Evaluation of peripheral neuropathies may require nerve conduction studies and needle electrode exam testing but should always be guided by the clinical findings (See reference 2). Screening blood tests should include a sedimentation rate, blood sugar and/or hemoglobin A1C, immunoelectrophoresis, quantitative immunoglobulins, and vitamin B12 levels. A urine analysis for heavy metals is rarely rewarding unless there are special circumstances. If checking for arsenic, make sure the patient has not consumed fish for 14 days. Recently, skin nerve biopsies have been added but still have limited application and should be left to specialists. The same is true for genetic testing.
The differential diagnosis in polyneuropathy is very complex (See reference 3). If there is no simple answer, a neurologist with special expertise should be helpful.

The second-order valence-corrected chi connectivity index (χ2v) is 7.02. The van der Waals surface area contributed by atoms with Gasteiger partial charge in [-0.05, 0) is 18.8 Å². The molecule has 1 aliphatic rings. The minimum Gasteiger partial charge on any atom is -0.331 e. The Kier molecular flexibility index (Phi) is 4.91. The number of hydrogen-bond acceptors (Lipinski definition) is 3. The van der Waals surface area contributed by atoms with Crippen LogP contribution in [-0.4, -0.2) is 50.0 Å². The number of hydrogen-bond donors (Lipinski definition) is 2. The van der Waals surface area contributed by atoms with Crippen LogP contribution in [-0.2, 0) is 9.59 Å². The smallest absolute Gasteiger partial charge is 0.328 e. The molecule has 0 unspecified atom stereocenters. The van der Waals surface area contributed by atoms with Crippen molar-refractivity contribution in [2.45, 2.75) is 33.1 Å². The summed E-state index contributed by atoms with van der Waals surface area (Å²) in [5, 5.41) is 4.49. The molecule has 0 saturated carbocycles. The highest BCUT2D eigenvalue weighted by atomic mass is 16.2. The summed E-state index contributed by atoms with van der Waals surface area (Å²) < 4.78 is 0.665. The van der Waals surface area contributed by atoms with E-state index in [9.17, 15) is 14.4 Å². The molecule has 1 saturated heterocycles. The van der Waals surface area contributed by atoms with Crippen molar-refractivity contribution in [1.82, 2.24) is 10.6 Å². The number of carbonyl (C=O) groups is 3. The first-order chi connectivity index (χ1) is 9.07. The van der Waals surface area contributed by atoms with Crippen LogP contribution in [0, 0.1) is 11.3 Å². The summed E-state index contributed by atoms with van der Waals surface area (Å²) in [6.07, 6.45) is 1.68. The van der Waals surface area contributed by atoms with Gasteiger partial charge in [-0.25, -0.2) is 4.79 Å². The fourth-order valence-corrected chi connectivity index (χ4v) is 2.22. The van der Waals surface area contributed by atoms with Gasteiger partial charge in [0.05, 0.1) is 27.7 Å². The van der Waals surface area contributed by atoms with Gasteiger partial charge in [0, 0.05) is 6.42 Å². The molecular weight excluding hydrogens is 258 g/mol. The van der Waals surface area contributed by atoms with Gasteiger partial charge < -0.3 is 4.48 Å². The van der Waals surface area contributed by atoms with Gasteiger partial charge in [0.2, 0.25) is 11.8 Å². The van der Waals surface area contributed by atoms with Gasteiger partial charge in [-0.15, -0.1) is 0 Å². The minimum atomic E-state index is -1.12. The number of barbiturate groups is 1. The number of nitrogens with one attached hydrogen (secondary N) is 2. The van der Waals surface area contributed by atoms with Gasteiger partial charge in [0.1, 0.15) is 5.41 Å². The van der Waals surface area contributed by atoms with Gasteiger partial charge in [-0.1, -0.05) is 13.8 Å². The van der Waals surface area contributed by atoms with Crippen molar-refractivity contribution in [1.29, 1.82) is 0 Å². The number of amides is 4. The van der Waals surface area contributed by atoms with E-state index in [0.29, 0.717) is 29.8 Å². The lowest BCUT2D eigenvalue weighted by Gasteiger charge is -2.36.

- The Diabetes Control and Complications Trial Research Group. (1993). "The effect of intensive treatment of diabetes on the development and progression of long-term complications in insulin-dependent diabetes mellitus." N Engl J Med. 1993 Sep 30;329(14):977-86 329 (14): 977–86. [Search Google and enter PMID 8366922.]
- Diagnostic Techniques in Neuromuscular Diseases by Jonathan Katz, M.D. California Pacific Neuroscience Institute BULLETIN. Spring 2012 Issue.